They lined up at the airport in Kigali, a collection of survivors from what may have been the worst act of genocide since Adolf Hitler's "final solution." As President Clinton listened, they told of unfathomable horrors, of being beaten with machetes, of watching as parents, spouses and children were mutilated and killed, and of hiding amid piles of corpses to avoid detection.

Who could listen without feeling outrage? Clinton was right to express regrets that the rest of the world did not act soon enough to stop the killing. When faced with the awful reality of what happened, and of what it meant to hundreds of thousands of human beings, the world's inaction is indeed appalling. Most Americans sat in their own soft comfort and paid scant attention to the slaughter, which resulted in the deaths of at least 500,000 people. Families were hunted from their homes. Women and children were slaughtered indiscriminately.But, in expressing regrets, the president didn't get to the heart of why the world moved slowly. The answer lies in leadership. Rwanda is a distant land whose interests are not considered vital to the United States or most Western nations. Americans are no different than people elsewhere. They are reluctant to send their young men and women to die in faraway places where the cause is not readily apparent.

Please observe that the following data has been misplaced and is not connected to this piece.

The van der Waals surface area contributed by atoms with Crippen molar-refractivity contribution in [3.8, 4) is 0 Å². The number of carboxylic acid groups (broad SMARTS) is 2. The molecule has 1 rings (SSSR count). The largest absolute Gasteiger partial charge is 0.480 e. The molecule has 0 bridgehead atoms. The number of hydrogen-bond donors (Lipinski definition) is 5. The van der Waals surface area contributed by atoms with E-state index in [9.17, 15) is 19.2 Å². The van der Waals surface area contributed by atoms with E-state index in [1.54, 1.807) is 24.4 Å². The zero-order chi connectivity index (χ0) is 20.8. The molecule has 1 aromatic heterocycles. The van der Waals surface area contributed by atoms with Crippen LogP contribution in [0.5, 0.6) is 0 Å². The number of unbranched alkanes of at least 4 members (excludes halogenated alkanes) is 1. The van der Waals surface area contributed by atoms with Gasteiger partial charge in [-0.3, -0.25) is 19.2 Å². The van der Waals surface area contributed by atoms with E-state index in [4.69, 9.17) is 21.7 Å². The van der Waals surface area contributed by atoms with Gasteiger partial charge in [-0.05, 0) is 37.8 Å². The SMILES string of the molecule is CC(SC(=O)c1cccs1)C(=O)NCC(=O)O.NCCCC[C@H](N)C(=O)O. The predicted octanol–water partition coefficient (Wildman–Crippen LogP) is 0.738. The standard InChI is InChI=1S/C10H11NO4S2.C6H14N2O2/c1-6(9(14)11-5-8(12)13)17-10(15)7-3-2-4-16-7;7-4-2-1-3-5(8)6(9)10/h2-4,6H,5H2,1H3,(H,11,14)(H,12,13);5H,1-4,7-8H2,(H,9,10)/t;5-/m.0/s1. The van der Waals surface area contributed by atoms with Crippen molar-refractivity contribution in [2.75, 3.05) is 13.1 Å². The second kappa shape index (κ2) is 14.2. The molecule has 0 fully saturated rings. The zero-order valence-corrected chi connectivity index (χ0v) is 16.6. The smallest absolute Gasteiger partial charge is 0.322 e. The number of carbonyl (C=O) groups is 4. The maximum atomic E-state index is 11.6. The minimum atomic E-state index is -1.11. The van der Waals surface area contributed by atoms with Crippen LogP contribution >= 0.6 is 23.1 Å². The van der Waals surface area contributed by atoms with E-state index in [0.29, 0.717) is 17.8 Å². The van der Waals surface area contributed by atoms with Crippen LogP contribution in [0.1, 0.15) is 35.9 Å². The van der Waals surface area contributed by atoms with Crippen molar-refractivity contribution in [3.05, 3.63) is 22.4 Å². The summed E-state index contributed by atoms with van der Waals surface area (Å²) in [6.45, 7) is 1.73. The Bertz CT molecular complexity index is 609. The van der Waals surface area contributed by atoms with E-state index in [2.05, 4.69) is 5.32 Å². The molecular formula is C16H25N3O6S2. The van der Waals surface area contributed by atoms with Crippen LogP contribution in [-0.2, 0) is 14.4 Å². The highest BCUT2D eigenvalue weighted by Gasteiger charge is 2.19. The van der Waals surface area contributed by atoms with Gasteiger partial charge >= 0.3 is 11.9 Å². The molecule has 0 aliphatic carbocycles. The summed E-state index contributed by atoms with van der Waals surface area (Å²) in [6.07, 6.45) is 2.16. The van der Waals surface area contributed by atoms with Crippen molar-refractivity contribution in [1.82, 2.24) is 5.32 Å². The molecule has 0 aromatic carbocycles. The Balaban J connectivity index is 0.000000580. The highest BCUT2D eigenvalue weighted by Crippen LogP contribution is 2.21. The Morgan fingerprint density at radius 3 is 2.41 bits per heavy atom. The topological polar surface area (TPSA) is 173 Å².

At the time, the deaths of U.S. rangers in Somalia still weighed heavily on most Americans, as well as on the government. Politically, the time was not right to champion another military cause in Africa. Belgian forces were on hand to protect the Hutu prime minister, but 10 of them were murdered as the killings began.

A president with strong leadership and clear vision could have successfully intervened, convincing the American people that the cause was necessary. Clinton wasn't up to the task at the time. Neither were the French, who had helped the extremist Hutu regime survive earlier attacks. The question is whether either would be more willing to help today. It is significant to note that the killings continue, although at a much slower pace. Tutsi government leaders are blamed for some of it. Hutu militia are blamed, as well. Yet the world is doing nothing.

To be fair, this type of leadership is rare. American soldiers likely would have died, and they might not have arrived in time to stop much of the bloodshed, which happened quickly. The parents of soldiers would have wondered about the cause.

The cause, of course, is human rights. A nation that values life should not sit idly while innocent people are being slaughtered anywhere on the planet. But, of all vital interests, human rights is perhaps the most difficult to champion. It is a weak rallying cry, particularly when it concerns people in distant lands. Unfortunately, that probably hasn't changed since the killings in Rwanda.